Recent evidence suggests the existence of progenitor cells in adult tissues that are capable of differentiating into vascular structures as well as into all hematopoietic cell lineages. Here we describe an efficient and reproducible method for generating large numbers of these bipotential progenitors—known as hemangioblasts—from human embryonic stem (hES) cells using an in vitro differentiation system. Blast cells expressed gene signatures characteristic of hemangioblasts, and could be expanded, cryopreserved and differentiated into multiple hematopoietic lineages as well as into endothelial cells. When we injected these cells into rats with diabetes or into mice with ischemia-reperfusion injury of the retina, they localized to the site of injury in the damaged vasculature and appeared to participate in repair. Injection of the cells also reduced the mortality rate after myocardial infarction and restored blood flow in hind limb ischemia in mouse models. Our data suggest that hES-derived blast cells (hES-BCs) could be important in vascular repair.
Automated annotation of protein function is challenging. As the number of sequenced genomes rapidly grows, the overwhelming majority of protein products can only be annotated computationally. If computational predictions are to be relied upon, it is crucial that the accuracy of these methods be high. Here we report the results from the first large-scale community-based Critical Assessment of protein Function Annotation (CAFA) experiment. Fifty-four methods representing the state-of-the-art for protein function prediction were evaluated on a target set of 866 proteins from eleven organisms. Two findings stand out: (i) today’s best protein function prediction algorithms significantly outperformed widely-used first-generation methods, with large gains on all types of targets; and (ii) although the top methods perform well enough to guide experiments, there is significant need for improvement of currently available tools.
Artificial transcription activator-like (TAL) effector-based activators (TALE activators) have broad utility but previous studies suggest that these monomeric proteins often possess low activities. Here we demonstrate that TALE activators can robustly function individually or in synergistic combinations to increase expression of endogenous human genes over wide dynamic ranges. These findings will encourage applications of TALE activators for research and therapy and guide design of novel monomeric TAL effector-based fusion proteins.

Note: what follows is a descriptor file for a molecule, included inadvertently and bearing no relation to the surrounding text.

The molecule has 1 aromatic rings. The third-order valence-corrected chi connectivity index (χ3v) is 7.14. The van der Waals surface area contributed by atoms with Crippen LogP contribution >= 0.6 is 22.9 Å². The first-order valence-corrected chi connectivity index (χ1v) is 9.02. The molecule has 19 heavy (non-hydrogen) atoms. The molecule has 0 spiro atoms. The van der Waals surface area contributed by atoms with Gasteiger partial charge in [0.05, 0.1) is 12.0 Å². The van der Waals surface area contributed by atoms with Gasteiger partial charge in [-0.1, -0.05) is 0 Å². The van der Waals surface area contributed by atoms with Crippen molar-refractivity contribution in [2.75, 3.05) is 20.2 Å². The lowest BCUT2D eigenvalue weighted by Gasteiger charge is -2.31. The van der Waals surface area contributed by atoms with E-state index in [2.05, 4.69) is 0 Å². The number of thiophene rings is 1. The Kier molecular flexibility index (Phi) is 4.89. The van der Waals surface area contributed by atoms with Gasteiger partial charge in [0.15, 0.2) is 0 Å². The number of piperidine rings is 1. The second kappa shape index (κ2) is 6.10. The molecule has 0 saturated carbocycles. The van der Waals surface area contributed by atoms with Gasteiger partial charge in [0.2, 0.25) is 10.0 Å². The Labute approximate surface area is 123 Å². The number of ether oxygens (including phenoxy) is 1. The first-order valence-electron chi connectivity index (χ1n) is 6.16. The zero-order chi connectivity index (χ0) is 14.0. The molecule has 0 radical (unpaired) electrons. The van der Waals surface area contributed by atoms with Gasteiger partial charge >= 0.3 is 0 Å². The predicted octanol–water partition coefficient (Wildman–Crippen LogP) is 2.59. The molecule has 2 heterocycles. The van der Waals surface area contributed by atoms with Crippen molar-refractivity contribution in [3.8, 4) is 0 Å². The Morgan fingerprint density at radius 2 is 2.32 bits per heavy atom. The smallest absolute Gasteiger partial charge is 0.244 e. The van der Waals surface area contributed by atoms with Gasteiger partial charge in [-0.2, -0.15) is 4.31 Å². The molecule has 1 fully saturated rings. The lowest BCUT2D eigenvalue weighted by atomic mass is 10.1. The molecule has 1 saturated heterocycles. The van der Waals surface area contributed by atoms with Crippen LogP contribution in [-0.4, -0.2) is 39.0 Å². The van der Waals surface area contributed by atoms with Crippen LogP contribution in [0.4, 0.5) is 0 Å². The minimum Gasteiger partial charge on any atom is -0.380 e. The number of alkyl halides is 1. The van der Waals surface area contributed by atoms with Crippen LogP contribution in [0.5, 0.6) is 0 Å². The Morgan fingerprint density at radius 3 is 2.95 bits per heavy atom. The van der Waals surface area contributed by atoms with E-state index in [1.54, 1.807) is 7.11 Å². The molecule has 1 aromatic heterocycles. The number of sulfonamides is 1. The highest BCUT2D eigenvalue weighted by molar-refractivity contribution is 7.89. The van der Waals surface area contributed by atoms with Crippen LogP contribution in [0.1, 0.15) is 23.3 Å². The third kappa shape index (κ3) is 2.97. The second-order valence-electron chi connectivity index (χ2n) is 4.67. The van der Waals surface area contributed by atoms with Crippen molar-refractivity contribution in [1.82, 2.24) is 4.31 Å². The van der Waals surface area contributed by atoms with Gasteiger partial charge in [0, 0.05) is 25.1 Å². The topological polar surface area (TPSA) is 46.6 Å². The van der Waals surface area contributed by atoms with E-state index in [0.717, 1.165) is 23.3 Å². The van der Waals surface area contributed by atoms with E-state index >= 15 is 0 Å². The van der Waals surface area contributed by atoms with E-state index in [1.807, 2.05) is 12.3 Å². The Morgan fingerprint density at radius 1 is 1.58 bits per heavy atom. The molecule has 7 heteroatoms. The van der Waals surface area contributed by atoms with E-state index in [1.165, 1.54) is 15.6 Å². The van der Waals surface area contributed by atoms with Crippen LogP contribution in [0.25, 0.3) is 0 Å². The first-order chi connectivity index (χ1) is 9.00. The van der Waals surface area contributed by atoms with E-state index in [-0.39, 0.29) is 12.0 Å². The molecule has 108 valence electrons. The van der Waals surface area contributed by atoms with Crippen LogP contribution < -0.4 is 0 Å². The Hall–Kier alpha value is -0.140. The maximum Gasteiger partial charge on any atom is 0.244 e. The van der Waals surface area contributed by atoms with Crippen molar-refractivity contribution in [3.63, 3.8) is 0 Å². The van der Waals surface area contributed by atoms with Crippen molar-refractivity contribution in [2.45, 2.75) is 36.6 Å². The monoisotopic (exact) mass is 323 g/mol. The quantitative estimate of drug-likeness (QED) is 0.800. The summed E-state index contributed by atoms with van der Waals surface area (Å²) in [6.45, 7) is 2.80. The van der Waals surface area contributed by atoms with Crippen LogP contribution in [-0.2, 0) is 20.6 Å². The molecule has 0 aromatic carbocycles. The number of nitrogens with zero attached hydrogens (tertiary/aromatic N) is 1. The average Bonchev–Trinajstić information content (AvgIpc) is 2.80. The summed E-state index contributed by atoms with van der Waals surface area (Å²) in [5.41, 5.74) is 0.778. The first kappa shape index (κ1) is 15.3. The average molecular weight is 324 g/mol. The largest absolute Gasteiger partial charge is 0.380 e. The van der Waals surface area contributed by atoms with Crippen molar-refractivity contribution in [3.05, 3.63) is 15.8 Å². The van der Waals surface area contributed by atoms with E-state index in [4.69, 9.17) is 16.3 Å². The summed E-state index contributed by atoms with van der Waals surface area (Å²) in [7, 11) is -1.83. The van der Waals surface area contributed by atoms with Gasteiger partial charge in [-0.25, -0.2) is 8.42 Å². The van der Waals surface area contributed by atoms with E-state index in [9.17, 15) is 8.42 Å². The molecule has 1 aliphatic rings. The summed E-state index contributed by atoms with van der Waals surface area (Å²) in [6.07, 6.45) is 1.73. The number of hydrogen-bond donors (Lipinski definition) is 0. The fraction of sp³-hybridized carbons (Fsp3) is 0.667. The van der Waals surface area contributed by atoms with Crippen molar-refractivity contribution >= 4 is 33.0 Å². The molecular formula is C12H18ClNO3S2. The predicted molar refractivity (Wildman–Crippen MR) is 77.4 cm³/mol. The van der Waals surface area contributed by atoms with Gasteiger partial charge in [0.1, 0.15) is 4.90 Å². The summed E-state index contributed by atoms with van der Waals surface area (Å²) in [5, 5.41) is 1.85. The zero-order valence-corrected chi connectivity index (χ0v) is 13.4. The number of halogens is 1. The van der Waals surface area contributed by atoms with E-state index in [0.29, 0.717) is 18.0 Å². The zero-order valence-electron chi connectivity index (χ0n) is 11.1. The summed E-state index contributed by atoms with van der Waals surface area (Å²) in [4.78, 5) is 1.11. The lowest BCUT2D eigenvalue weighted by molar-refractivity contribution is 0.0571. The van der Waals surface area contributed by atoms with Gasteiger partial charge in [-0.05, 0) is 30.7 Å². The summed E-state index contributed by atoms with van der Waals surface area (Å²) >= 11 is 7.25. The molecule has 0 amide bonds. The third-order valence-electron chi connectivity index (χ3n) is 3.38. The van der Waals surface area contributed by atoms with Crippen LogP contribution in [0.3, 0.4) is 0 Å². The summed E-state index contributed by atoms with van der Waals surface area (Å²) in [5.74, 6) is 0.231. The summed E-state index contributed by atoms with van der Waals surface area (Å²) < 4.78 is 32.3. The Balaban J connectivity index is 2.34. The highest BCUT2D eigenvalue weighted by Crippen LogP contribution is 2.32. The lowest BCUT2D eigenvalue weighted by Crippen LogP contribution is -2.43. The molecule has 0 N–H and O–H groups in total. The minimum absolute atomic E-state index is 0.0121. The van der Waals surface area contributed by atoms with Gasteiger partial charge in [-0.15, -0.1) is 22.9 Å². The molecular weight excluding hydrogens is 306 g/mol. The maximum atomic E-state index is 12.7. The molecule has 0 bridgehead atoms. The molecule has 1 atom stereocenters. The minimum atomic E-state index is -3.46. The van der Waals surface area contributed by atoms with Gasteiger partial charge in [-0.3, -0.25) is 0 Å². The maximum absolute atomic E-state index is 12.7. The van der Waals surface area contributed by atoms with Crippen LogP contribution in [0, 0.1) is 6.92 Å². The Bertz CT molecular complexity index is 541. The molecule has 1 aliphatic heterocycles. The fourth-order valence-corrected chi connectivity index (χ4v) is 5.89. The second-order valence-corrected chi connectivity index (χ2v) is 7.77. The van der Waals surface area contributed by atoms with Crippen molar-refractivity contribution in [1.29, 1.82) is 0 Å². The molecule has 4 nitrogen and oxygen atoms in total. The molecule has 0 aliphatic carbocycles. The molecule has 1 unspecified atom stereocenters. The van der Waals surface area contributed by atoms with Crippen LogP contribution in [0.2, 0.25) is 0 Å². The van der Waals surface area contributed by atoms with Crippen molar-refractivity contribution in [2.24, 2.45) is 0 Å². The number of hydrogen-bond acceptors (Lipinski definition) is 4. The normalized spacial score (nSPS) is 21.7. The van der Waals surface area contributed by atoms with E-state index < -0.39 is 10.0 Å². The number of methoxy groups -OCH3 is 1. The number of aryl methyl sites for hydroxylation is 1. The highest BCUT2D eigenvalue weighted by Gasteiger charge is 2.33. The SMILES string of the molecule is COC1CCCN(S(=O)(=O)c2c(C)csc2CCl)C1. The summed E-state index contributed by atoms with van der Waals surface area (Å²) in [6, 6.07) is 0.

Cholesterol is an essential structural component of cellular membranes and serves as a precursor for several classes of signaling molecules. Cholesterol exerts its effects and is, itself, regulated in large part by engaging in specific interactions with proteins. The full complement of sterol-binding proteins that exist in mammalian cells, however, remains unknown. Here, we describe a chemoproteomic strategy that uses clickable, photoreactive sterol probes in combination with quantitative mass spectrometry to globally map cholesterol-protein interactions directly in living cells. We identified over 250 cholesterol-binding proteins, including many established and previously unreported interactions with receptors, channels, and enzymes. Prominent among the newly identified interactions were enzymes that regulate sugars, glycerolipids, and cholesterol itself, as well as those involved in vesicular transport and protein glycosylation and degradation, pointing to key nodes in biochemical pathways that may couple sterol concentrations to the control of other metabolites and protein localization and modification.
Mammalian genes are regulated by the cooperative and synergistic actions of many transcription factors. In this study we recapitulate this complex regulation in human cells by targeting endogenous gene promoters, including regions of closed chromatin upstream of silenced genes, with combinations of engineered transcription activator–like effectors (TALEs). These combinations of TALE transcription factors induced substantial gene activation and allowed tuning of gene expression levels that will broadly enable synthetic biology, gene therapy and biotechnology.